Walt Disney once said, “Disneyland will never be completed. It will continue to grow as long as there is imagination left in the world. It is something that will never be finished. Something that I can keep developing and adding to.” Imagineers have made sure that the Disneyland and the Disney Parks have stayed true to that intention throughout the years.
In fact, the Walt Disney World Resort has been changing and growing a great deal in the past few years, such as the addition of New Fantasyland at the Magic Kingdom and re-imagining of Downtown Disney to Disney Springs, and prepares for new openings like the Rivers of Light show at Disney’s Animal Kingdom Park and the Frozen Ever After attraction at Epcot. But oftentimes, to gain something new, something has to be given up and past attractions must make way for new ones, such as in the closure of attractions at Disney’s Hollywood Studios in preparation for Toy Story Land and Star Wars Land. Fortunately, Disney has a tradition of honoring its history while in the business of creating that great, big, beautiful tomorrow, and oftentimes through little tributes and details and even the recycling and reimagining of familiar icons.
I recently took a trip to the Walt Disney World’s Magic Kingdom to uncover some of these tributes and relics from the park’s past. I tried to avoid including those that many fans already know about–such as the windows on Main Street, U.S.A. or the picture of Mr. Toad handing over the deed to Owl at The Many Adventures of Winnie the Pooh–in hopes that you may discover something new and maybe get a little dose of nostalgia in today’s Walt Disney World Relics and Tributes: The Magic Kingdom.
Seven Dwarfs Mine Train
The Seven Dwarfs Mine Train is the Magic Kingdom’s newest attraction and one of the crown jewels of New Fantasyland. This attraction is incredibly detailed and a ton of fun, but one of the things I appreciate about most is its number of tributes to a former Fantasyland attraction: Snow White’s Scary Adventures.
Snow White’s Scary Adventures was a classic dark ride and one of the park’s original opening day attractions. It sadly closed in 2012 due to New Fantasyland; but it’s sister attraction, by the same name, is still operating at the Disneyland Park today. It’s never easy to lose an attraction, especially one with so much history, and I suppose Imagineers felt the same way because there are a number of relics and nods from Snow White’s Scary Adventures hidden in and around this coaster.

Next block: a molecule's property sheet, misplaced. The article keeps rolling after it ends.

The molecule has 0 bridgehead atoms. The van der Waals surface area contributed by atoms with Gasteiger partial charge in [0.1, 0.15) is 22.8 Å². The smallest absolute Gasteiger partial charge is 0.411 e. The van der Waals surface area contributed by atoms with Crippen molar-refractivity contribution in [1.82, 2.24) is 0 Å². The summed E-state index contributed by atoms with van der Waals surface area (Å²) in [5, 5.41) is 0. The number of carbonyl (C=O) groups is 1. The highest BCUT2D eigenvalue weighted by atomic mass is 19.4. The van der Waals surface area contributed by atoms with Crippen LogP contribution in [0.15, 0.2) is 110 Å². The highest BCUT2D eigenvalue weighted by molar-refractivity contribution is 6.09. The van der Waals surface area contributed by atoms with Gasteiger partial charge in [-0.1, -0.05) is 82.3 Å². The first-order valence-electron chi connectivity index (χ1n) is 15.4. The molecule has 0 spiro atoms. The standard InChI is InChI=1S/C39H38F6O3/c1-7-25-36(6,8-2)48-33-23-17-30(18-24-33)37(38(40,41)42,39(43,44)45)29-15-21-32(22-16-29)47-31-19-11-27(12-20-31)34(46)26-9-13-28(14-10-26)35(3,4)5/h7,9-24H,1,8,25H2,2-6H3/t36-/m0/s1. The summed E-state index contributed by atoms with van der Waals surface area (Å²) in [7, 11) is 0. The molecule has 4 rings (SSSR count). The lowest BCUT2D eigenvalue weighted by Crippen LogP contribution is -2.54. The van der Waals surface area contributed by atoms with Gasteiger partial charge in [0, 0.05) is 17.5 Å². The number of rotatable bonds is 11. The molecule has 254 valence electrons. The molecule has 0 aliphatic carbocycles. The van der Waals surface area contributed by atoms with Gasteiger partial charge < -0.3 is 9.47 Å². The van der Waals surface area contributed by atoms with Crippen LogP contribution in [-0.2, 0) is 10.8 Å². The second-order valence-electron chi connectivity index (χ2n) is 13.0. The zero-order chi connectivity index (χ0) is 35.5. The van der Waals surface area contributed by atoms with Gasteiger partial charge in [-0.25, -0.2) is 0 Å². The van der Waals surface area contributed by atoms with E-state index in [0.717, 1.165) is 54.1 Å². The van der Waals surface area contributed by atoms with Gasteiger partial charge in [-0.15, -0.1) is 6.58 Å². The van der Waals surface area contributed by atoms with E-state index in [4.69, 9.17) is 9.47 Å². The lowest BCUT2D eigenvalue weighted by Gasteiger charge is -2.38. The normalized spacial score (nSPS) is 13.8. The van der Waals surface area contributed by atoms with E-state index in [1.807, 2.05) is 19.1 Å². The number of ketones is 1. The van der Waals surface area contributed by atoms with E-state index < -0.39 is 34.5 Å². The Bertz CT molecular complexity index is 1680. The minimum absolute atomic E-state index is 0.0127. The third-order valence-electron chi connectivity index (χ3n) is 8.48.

When walking around the Seven Dwarfs Mine Train, or while aboard your gently swinging mine car, look up and you might see two menacing vultures. Do they look familiar? They used to be part of Snow White’s Scary Adventures! Imagineers recycled these feathered scavengers for the park’s newest Snow White-themed attraction; and in doing so, made a piece of the past work for the present.
Another New Fantasyland attraction, Under the Sea – Journey of the Little Mermaid contains a number of tributes to the park’s former 20,000 Leagues Under the Sea attraction. Before it closed in 1994, 20,000 Leagues Under the Sea allowed guests to board submarines and explore the ocean depths to discover mermaids, volcanoes, Atlantis, and even the attack of a giant squid! Under the Sea – Journey of the Little Mermaid and its surrounding area now sits on the space that 20,000 Leagues Under the Sea once called home; and since that legendary attraction is still known and missed by guests today, Imagineers were sure to include reminders of the attraction that first took guests under the sea.
When in the area around Under the Sea – Journey of the Little Mermaid, look up when passing the H. Goff Cartography shop, currently a DVC Sales Center, to see a tribute to the squid from 20,000 Leagues Under the Sea. Also, the H. Goff Cartography shop is a nod to Ralph Harper Goff, the Disney artist who designed the look of the iconic Nautilus submarine for Disney’s 20,000 Leagues Under the Sea film.
While perhaps obvious, I appreciate the fact that both attractions that have occupied the space accomplished the same goal which was to take guests under the sea for an adventure. Also, both attractions included mermaids!
When 20,000 Leagues Under the Sea closed, the story is that Cast Members bottled some of the water from the lagoon and kept it. Years later, the water was dumped back into the tide pools that now surround Prince Eric’s Castle at Under the Sea – Journey of the Little Mermaid. Cool, right?
In the rockwork around Under the Sea – Journey of the Little Mermaid, Imagineers have cleverly hidden an outline of the Nautilus submarine from 20,000 Leagues Under the Sea, along with a few Hidden Mickeys. Keep a sharp eye out for both!
King Triton Statue
In 1996, the Magic Kingdom added Ariel’s Grotto next to the 20,000 Leagues Under the Sea lagoon where guests could meet and greet with Ariel in a rock grotto decked with starfish, seaweed, and, of course, thingamabobs. At the back of the grotto, there was a waterfall that fell into the lagoon and a bronze statue of King Triton with his trident pointed towards Ariel’s Grotto and which spouted water. Now some guests may not remember this little Fantasyland addition; but as an avid fan of The Little Mermaid, I sure do! I guess the Imagineers remembered it too because today, when walking in front of the new Ariel’s Grotto, there is another King Triton across the path in front of Seafarer’s Wood Carving and next to H. Goff Cartography. I first thought that the new statue was a little random; but when I remembered the original King Triton statue, I realized they both shared the same pose and both pointed towards Ariel’s Grotto. They only difference is that the original was bronze while today’s is meant to look like wood. Seems to me that the Imagineers were recreating a little piece of Fantasyland history and it’s only made me appreciate this new area even more.